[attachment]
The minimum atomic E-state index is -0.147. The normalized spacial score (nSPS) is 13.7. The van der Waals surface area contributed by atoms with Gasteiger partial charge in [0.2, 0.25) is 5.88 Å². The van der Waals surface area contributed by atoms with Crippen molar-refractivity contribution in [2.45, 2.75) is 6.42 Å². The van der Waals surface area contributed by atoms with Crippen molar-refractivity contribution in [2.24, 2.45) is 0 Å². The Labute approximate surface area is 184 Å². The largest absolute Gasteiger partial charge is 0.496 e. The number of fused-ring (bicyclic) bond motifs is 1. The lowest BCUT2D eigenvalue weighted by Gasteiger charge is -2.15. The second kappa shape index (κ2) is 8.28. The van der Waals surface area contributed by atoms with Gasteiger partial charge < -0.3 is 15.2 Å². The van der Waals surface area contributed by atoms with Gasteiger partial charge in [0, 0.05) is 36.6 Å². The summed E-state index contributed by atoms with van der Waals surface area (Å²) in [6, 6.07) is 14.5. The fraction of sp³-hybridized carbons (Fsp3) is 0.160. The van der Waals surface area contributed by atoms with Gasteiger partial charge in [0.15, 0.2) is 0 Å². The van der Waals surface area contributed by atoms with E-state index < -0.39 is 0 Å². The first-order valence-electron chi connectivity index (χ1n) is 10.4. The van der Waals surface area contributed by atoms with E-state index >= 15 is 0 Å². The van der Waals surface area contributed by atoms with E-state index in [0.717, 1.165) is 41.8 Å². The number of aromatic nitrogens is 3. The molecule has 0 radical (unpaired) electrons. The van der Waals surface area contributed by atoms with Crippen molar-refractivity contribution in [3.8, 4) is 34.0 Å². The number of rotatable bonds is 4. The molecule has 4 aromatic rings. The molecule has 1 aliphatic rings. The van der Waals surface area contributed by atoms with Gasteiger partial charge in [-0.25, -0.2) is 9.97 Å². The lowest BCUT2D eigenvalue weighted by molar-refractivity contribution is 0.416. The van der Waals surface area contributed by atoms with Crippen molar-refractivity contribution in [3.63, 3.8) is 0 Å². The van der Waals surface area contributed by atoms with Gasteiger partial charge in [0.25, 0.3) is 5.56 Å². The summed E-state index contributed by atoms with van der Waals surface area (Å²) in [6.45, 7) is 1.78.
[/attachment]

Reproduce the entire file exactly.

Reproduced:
The minimum atomic E-state index is -0.147. The normalized spacial score (nSPS) is 13.7. The van der Waals surface area contributed by atoms with Gasteiger partial charge in [0.2, 0.25) is 5.88 Å². The van der Waals surface area contributed by atoms with Crippen molar-refractivity contribution in [2.45, 2.75) is 6.42 Å². The van der Waals surface area contributed by atoms with Crippen molar-refractivity contribution in [2.24, 2.45) is 0 Å². The Labute approximate surface area is 184 Å². The largest absolute Gasteiger partial charge is 0.496 e. The number of fused-ring (bicyclic) bond motifs is 1. The lowest BCUT2D eigenvalue weighted by Gasteiger charge is -2.15. The second kappa shape index (κ2) is 8.28. The van der Waals surface area contributed by atoms with Gasteiger partial charge < -0.3 is 15.2 Å². The van der Waals surface area contributed by atoms with Gasteiger partial charge in [0, 0.05) is 36.6 Å². The summed E-state index contributed by atoms with van der Waals surface area (Å²) in [6, 6.07) is 14.5. The fraction of sp³-hybridized carbons (Fsp3) is 0.160. The van der Waals surface area contributed by atoms with Gasteiger partial charge in [0.15, 0.2) is 0 Å². The van der Waals surface area contributed by atoms with E-state index < -0.39 is 0 Å². The first-order valence-electron chi connectivity index (χ1n) is 10.4. The van der Waals surface area contributed by atoms with E-state index >= 15 is 0 Å². The van der Waals surface area contributed by atoms with E-state index in [0.717, 1.165) is 41.8 Å². The number of aromatic nitrogens is 3. The molecule has 0 radical (unpaired) electrons. The van der Waals surface area contributed by atoms with Crippen molar-refractivity contribution in [3.8, 4) is 34.0 Å². The number of rotatable bonds is 4. The molecule has 4 aromatic rings. The molecule has 1 aliphatic rings. The van der Waals surface area contributed by atoms with Gasteiger partial charge in [-0.25, -0.2) is 9.97 Å². The lowest BCUT2D eigenvalue weighted by molar-refractivity contribution is 0.416. The van der Waals surface area contributed by atoms with Crippen molar-refractivity contribution in [3.63, 3.8) is 0 Å². The van der Waals surface area contributed by atoms with Gasteiger partial charge in [0.25, 0.3) is 5.56 Å². The summed E-state index contributed by atoms with van der Waals surface area (Å²) in [6.45, 7) is 1.78.